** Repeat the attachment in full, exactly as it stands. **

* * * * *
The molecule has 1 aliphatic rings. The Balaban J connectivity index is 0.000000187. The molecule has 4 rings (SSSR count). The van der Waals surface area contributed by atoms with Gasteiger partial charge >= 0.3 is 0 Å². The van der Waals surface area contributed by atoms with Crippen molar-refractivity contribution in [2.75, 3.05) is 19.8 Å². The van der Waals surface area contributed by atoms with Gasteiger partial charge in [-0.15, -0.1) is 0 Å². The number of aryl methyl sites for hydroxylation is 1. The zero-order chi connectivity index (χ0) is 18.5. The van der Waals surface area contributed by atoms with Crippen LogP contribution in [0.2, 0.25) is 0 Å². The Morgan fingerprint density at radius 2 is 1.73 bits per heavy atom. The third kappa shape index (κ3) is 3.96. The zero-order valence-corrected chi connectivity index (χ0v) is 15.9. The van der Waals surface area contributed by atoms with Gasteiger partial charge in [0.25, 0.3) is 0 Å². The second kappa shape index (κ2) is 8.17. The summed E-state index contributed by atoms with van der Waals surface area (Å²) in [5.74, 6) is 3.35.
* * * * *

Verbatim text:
The molecule has 1 aliphatic rings. The Balaban J connectivity index is 0.000000187. The molecule has 4 rings (SSSR count). The van der Waals surface area contributed by atoms with Gasteiger partial charge >= 0.3 is 0 Å². The van der Waals surface area contributed by atoms with Crippen molar-refractivity contribution in [2.75, 3.05) is 19.8 Å². The van der Waals surface area contributed by atoms with Gasteiger partial charge in [-0.15, -0.1) is 0 Å². The number of aryl methyl sites for hydroxylation is 1. The zero-order chi connectivity index (χ0) is 18.5. The van der Waals surface area contributed by atoms with Crippen LogP contribution in [0.2, 0.25) is 0 Å². The Morgan fingerprint density at radius 2 is 1.73 bits per heavy atom. The third kappa shape index (κ3) is 3.96. The zero-order valence-corrected chi connectivity index (χ0v) is 15.9. The van der Waals surface area contributed by atoms with Gasteiger partial charge in [0.25, 0.3) is 0 Å². The second kappa shape index (κ2) is 8.17. The summed E-state index contributed by atoms with van der Waals surface area (Å²) in [5.74, 6) is 3.35.